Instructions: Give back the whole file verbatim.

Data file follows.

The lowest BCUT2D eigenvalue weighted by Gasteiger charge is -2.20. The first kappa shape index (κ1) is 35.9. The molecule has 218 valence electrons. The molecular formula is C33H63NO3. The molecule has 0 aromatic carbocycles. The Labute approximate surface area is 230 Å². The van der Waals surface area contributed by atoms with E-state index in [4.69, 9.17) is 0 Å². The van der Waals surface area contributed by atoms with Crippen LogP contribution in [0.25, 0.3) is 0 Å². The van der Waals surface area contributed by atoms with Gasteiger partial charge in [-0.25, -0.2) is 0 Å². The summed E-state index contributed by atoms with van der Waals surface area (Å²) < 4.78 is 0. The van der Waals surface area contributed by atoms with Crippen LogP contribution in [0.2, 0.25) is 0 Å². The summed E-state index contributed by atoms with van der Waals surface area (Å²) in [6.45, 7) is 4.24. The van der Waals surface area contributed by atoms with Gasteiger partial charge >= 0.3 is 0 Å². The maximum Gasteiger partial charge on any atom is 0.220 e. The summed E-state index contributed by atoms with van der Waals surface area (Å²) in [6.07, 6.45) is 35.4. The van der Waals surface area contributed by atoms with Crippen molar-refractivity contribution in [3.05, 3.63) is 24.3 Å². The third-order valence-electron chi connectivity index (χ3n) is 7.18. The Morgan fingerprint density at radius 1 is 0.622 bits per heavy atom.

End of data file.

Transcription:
The lowest BCUT2D eigenvalue weighted by Gasteiger charge is -2.20. The first kappa shape index (κ1) is 35.9. The molecule has 218 valence electrons. The molecular formula is C33H63NO3. The molecule has 0 aromatic carbocycles. The Labute approximate surface area is 230 Å². The van der Waals surface area contributed by atoms with E-state index in [4.69, 9.17) is 0 Å². The van der Waals surface area contributed by atoms with Crippen LogP contribution in [0.25, 0.3) is 0 Å². The van der Waals surface area contributed by atoms with Gasteiger partial charge in [-0.25, -0.2) is 0 Å². The summed E-state index contributed by atoms with van der Waals surface area (Å²) < 4.78 is 0. The van der Waals surface area contributed by atoms with Crippen LogP contribution in [0.2, 0.25) is 0 Å². The summed E-state index contributed by atoms with van der Waals surface area (Å²) in [6.45, 7) is 4.24. The van der Waals surface area contributed by atoms with Gasteiger partial charge >= 0.3 is 0 Å². The maximum Gasteiger partial charge on any atom is 0.220 e. The summed E-state index contributed by atoms with van der Waals surface area (Å²) in [6.07, 6.45) is 35.4. The van der Waals surface area contributed by atoms with Crippen molar-refractivity contribution in [3.05, 3.63) is 24.3 Å². The third-order valence-electron chi connectivity index (χ3n) is 7.18. The Morgan fingerprint density at radius 1 is 0.622 bits per heavy atom.